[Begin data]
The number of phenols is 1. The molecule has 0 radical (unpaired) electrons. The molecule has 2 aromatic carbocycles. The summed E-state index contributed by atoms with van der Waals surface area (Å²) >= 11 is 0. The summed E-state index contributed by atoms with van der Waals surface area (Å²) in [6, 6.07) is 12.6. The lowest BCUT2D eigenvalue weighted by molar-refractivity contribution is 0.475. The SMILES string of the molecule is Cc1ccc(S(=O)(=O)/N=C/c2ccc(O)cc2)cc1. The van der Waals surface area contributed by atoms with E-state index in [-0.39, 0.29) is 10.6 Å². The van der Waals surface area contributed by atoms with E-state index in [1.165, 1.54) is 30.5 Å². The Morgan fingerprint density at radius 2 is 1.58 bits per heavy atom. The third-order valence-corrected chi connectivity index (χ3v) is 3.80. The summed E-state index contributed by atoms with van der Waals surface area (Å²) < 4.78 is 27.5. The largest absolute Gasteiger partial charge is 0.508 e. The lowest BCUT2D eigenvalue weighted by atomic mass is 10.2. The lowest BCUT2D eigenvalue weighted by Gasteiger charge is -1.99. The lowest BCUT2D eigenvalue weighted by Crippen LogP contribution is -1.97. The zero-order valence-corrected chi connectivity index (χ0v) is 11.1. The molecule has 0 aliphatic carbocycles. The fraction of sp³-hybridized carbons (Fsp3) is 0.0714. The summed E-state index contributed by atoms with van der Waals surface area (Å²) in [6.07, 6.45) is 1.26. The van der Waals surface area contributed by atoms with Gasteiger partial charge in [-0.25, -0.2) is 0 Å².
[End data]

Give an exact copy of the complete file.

The number of phenols is 1. The molecule has 0 radical (unpaired) electrons. The molecule has 2 aromatic carbocycles. The summed E-state index contributed by atoms with van der Waals surface area (Å²) >= 11 is 0. The summed E-state index contributed by atoms with van der Waals surface area (Å²) in [6, 6.07) is 12.6. The lowest BCUT2D eigenvalue weighted by molar-refractivity contribution is 0.475. The SMILES string of the molecule is Cc1ccc(S(=O)(=O)/N=C/c2ccc(O)cc2)cc1. The van der Waals surface area contributed by atoms with E-state index in [-0.39, 0.29) is 10.6 Å². The van der Waals surface area contributed by atoms with E-state index in [1.165, 1.54) is 30.5 Å². The Morgan fingerprint density at radius 2 is 1.58 bits per heavy atom. The third-order valence-corrected chi connectivity index (χ3v) is 3.80. The summed E-state index contributed by atoms with van der Waals surface area (Å²) < 4.78 is 27.5. The largest absolute Gasteiger partial charge is 0.508 e. The lowest BCUT2D eigenvalue weighted by atomic mass is 10.2. The lowest BCUT2D eigenvalue weighted by Gasteiger charge is -1.99. The lowest BCUT2D eigenvalue weighted by Crippen LogP contribution is -1.97. The zero-order valence-corrected chi connectivity index (χ0v) is 11.1. The molecule has 0 aliphatic carbocycles. The fraction of sp³-hybridized carbons (Fsp3) is 0.0714. The summed E-state index contributed by atoms with van der Waals surface area (Å²) in [6.07, 6.45) is 1.26. The van der Waals surface area contributed by atoms with Gasteiger partial charge in [-0.25, -0.2) is 0 Å².